Mar 3, 2020
Nov 9, 2023

Transform your workplace experience with these 3 meeting rooms

Put employees at the heart of your workplace with meeting rooms that transform your workplace experience.
Shelby Jones
Transform your workplace experience with these 3 meeting rooms

Work is changing all the time. Why do workplaces lag behind? Maybe we’ve grown so accustomed to our offices feeling like fluorescent fields of grey that we just don’t think it’s possible to change the way things have always been. But with a few thoughtful details, you can seriously transform your workplace experience to work better for people.

Instead of leaving life at the door invite employees to bring their full selves with rooms and spaces that encourage balance. Rooms for exercise, play, quiet time, and meditation have benefits beyond ‘cool facts to share with candidates.’ Without these spaces and the cultural norms to support their use, productivity and employee morale can suffer.

These are 3 different types of meeting rooms or spaces in your office that will boost productivity, mindfulness, and create a better workplace experience for employees.

People in a guided meditation and yoga session.

#1: A meditation room to reduce stress

Meditation, in any context, is a low-cost method for bringing stress levels down. While many mock the need for yoga or meditation at work the numbers are hard to dismiss. The Center for Disease Control found that sixty percent of lost workdays are due to stress. By improving important human functions like decision-making, listening, and memory, meditation can increase productivity too.

Meditation rooms provide employees the chance to take some deep breaths, collect their thoughts, and then continue on with their workday—they also double as a quiet place to pray. There’s even a meditation room at the San Francisco International airport—probably one of the smartest places for some deep breaths.

Try: If you’ve got room in your budget and your office, turn one of your meeting rooms into a softly lit room with a yoga mat, some pillows, a few plants, and a blanket or two—no windows required. If space and money are tight, consider bringing in a meditation coach for an hour and encourage employees to gather in the conference room for a guided session.

#2: A nursing room for new moms

A nursing room is a space for women to express milk in private. By providing benefits to pregnant employees, employers can make the transition back to work a lot smoother for new moms and help eliminate the choice between a family and a career.

Not only is this a wise business move, establishing that your company values its employees and their infants’ health, in some states, it's the law. Creating a nursing room may sound expensive but similar to a meditation room all you need is a private room with some personalized touches to help new moms feel comfortable and productive at work.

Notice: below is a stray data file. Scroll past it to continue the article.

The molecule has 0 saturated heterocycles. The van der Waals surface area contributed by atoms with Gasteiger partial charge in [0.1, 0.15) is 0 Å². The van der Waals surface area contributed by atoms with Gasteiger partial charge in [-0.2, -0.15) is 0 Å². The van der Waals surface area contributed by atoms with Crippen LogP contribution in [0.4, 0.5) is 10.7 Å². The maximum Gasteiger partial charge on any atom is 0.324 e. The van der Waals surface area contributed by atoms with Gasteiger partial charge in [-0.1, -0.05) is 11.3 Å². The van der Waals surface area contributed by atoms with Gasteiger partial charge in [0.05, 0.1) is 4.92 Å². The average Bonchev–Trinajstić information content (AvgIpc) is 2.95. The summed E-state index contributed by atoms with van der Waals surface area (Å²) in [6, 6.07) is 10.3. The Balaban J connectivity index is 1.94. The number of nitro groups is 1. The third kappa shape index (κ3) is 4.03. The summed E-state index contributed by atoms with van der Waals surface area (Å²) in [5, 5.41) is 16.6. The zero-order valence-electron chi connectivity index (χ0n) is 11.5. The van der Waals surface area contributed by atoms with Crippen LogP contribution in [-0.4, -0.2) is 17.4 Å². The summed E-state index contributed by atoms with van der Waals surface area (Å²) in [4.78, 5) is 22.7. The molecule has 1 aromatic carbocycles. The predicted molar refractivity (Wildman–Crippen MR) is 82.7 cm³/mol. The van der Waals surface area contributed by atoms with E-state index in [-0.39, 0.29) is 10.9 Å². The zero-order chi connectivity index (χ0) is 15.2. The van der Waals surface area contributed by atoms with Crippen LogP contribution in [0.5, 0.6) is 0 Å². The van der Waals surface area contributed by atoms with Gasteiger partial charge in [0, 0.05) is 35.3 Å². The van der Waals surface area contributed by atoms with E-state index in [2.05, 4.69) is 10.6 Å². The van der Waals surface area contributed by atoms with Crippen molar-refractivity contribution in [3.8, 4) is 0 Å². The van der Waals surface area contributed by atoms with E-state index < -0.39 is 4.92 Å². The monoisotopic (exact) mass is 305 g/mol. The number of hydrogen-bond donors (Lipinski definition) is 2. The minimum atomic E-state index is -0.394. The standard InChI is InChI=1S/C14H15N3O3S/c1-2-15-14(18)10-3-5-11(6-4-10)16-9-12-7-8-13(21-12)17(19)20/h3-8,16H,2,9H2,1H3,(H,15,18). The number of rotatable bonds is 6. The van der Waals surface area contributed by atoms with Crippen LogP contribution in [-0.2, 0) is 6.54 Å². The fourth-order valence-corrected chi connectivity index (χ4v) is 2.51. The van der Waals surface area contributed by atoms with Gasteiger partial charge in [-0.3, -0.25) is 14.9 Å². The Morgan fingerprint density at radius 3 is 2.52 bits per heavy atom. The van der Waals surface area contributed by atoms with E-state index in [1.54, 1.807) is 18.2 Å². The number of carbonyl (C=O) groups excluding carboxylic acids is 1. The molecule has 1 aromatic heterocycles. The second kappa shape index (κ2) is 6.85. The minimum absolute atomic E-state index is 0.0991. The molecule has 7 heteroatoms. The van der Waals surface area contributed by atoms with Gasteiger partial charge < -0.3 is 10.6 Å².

A good nursing room is an area that’s explicitly just for nursing mothers, meaning a bathroom won’t cut it. They should be clean and private with plenty of outlets for pumping devices. Google’s nursing rooms can be booked in advance through a convenient online system. Their rooms are stocked with basic necessities and were designed with input from current nursing employees.

Try: You can easily configure meeting room booking software to include your wellness spaces. Giving mother’s the opportunity to walk up and reserve it at the door or schedule time in advance will help make new moms feel encouraged to address an important need in their personal life during their workday.

Woman working by a window with headphones on.

#3: A heads-down room to quiet the noise

Sometimes it can feel like you do your best work when you’re not at work. If you ever worked from home you know exactly what I mean. Fewer distractions, controlled thermostats, quiet time, and the option to switch to the couch, are all too tempting in today’s open-office floor plan.

Extroverts, introverts, and everyone in between can benefit from a heads-down room in the office. A room with softer light, a few desks, a couch, blankets, a door, and a ‘no talking’ policy is an easy way to give people the quiet time they need to focus on their work.

With the ability to change up their working environment to suit their work, employees can more easily manage their workday—increasing their productivity. By incorporating different spaces based on types of activities you can help your employees find a more natural groove to things done, plus it’s nice to tune the world out for a little while especially with a big client presentation coming up.

Try: Don’t have a space where you can shut out the noise by closing a door? Create a headphone policy so when employees have their headphones or AirPods in, people around them know not to interrupt their focus.

An office where you can (finally) bring life to work

As the workplace evolves from an alternate reality where human emotions are left at the door, employees are looking for a workplace that better supports their work and life. By making space for people to be their full selves with family needs, stress, and alone time, you can create a workplace where work actually gets done and people focus on the work matters most.

Download the full report on workplaces of the future to learn about the gaps in communication between employees and executives and how our offices can be a bridge between more meaningful work and life.

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Shelby Jones
Shelby Jones
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